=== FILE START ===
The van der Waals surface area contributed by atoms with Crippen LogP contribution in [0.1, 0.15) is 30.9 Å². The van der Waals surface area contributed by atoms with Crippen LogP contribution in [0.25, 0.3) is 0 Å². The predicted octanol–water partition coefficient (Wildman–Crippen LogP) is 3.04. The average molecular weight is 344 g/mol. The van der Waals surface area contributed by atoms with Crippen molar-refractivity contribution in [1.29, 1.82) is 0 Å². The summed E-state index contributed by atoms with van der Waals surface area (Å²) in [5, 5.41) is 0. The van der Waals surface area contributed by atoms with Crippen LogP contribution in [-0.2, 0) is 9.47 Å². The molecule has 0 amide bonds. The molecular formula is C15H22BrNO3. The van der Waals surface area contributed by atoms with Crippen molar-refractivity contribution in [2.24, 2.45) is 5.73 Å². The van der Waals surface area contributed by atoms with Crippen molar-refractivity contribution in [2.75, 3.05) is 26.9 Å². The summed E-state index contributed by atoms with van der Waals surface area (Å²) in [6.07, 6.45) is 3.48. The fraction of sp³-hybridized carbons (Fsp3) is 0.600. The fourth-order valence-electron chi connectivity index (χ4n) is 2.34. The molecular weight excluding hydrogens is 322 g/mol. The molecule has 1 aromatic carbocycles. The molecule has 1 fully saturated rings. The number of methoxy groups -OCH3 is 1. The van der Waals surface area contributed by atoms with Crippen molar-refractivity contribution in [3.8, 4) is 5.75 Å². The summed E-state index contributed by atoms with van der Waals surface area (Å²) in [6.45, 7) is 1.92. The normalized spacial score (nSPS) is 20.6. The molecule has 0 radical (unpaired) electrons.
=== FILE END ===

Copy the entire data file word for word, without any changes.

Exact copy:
The van der Waals surface area contributed by atoms with Crippen LogP contribution in [0.1, 0.15) is 30.9 Å². The van der Waals surface area contributed by atoms with Crippen LogP contribution in [0.25, 0.3) is 0 Å². The predicted octanol–water partition coefficient (Wildman–Crippen LogP) is 3.04. The average molecular weight is 344 g/mol. The van der Waals surface area contributed by atoms with Crippen molar-refractivity contribution in [1.29, 1.82) is 0 Å². The summed E-state index contributed by atoms with van der Waals surface area (Å²) in [5, 5.41) is 0. The van der Waals surface area contributed by atoms with Crippen LogP contribution in [-0.2, 0) is 9.47 Å². The molecule has 0 amide bonds. The molecular formula is C15H22BrNO3. The van der Waals surface area contributed by atoms with Crippen molar-refractivity contribution in [2.24, 2.45) is 5.73 Å². The van der Waals surface area contributed by atoms with Crippen molar-refractivity contribution in [2.75, 3.05) is 26.9 Å². The summed E-state index contributed by atoms with van der Waals surface area (Å²) in [6.07, 6.45) is 3.48. The fraction of sp³-hybridized carbons (Fsp3) is 0.600. The fourth-order valence-electron chi connectivity index (χ4n) is 2.34. The molecular weight excluding hydrogens is 322 g/mol. The molecule has 1 aromatic carbocycles. The molecule has 1 fully saturated rings. The number of methoxy groups -OCH3 is 1. The van der Waals surface area contributed by atoms with Crippen molar-refractivity contribution in [3.8, 4) is 5.75 Å². The summed E-state index contributed by atoms with van der Waals surface area (Å²) in [6.45, 7) is 1.92. The normalized spacial score (nSPS) is 20.6. The molecule has 0 radical (unpaired) electrons.